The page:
Our weekly digest of articles about emerging Europe published elsewhere this week, all of which caught our eye and all of which are well worth your time. Listing them here, however, does not necessarily mean that we agree with every word, nor do they necessarily reflect Emerging Europe’s editorial policy.
The stranded babies of Kyiv and the women who give birth for money
Lockdown exposed the scale of the commercial baby business in Ukraine, and now women hired for their wombs are speaking out.
Belarus blues: Can Europe’s ‘last dictator’ survive rising discontent?
After decades in power, a bungled Covid-19 response has triggered a genuine electoral challenge.
Baltic states protest Russia’s historical revisionism on Molotov-Ribbentrop pact
Estonia, Latvia, and Lithuania have protested moves in Russia they say are a whitewashing of historical facts about the 1939 nonagression pact between the Soviet Union and Nazi Germany that led to their annexation by Moscow.
China calling: Slovaks wonder what’s behind Beijing’s media offensive
While experts debate the scope and aim of Chinese media offensive in Slovakia, surveys show that it is already having an effect on public opinion.
Poland puts computer game This War of Mine on school reading list
Poland’s government will add the computer game This War Of Mine to the official reading list for children in schools, the prime minister announced this week during a visit to the developer of the game, Warsaw-based 11 bit studios.
Why fears of Hungarian separatism are stirring in western Ukraine
In a move that has drawn the ire of opposition politicians in Ukraine, a new administrative district will contain a majority of ethnic Hungarians for the first time in the nation’s history.
Generation war: Russia’s militarised children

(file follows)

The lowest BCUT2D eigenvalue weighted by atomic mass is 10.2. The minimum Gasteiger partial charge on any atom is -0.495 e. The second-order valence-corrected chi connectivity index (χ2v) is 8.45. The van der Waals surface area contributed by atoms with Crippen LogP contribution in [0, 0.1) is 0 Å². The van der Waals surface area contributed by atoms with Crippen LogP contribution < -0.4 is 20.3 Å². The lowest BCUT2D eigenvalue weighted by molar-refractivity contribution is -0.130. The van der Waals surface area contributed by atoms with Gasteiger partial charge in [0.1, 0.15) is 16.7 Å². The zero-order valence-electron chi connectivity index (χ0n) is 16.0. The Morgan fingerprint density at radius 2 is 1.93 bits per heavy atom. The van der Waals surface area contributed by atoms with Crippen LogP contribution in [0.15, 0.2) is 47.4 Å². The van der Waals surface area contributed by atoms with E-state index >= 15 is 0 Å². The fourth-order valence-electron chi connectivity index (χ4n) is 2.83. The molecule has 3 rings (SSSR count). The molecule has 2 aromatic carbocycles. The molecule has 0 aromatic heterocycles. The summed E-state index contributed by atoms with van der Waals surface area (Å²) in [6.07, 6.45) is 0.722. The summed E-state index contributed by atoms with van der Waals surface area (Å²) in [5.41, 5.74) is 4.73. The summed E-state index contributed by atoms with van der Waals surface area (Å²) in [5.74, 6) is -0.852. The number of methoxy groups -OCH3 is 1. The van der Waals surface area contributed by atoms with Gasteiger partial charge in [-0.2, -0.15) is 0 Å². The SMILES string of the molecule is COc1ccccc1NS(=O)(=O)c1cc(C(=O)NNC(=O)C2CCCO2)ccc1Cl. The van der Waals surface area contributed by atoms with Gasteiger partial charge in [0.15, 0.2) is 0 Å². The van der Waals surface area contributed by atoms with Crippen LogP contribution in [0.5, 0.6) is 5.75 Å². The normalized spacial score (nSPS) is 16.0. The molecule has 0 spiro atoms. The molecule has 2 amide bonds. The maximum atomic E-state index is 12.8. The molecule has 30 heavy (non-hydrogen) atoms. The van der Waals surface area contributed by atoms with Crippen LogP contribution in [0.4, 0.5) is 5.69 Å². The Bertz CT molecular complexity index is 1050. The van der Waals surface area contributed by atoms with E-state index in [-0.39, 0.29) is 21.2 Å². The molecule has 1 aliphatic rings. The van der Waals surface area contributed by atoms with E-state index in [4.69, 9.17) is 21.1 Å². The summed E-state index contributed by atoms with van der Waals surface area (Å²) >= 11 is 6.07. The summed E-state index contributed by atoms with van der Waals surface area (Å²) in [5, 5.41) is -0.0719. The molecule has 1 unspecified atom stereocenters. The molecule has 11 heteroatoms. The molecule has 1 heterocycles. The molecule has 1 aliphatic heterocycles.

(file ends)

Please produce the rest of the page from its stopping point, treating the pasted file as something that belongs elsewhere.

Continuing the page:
Through propaganda, special training and a systematic educational approach, young Russians are becoming part of the Russian government’s offensive policy.
War and peace: Trump’s Balkans initiative
Planned White House talks later this month between the presidents of Kosovo and Serbia leave the European Union (EU) playing catch-up as chief peacemaker in its own Balkans backyard.
By tearing down our statues, Albanians stopped learning from the past
The removal of communist-era statues gave the illusion of freedom but obscured how history still shapes the present.
‘They will leave me jobless.’ Why declining press freedom in Bulgaria should worry us all
Press freedom in Bulgaria has nosedived over the last 10 years. Is its decline a warning of challenges to come across Europe as a whole?
Romania reimagined: Cultural projects built for modernity
Romania’s modern architecture merges global perspectives with local traditions. From pre-modern styles to post-revolution work that began in the early 90s, the country’s built environment is incredibly diverse. From cities like Bucharest to Cluj-Napoca and Timișoara, modern projects are being designed between historic structures.
Shengelia living out boyhood dream by playing for Georgia
Tornike Shengelia remembers his young, carefree days in Georgia. He played basketball and loved every minute of it. He also, on occasion, watched his national team in action. One day, he imagined, he’d make the Georgia squad himself and be able to line up with his teammates on the court before games and sing the national anthem.
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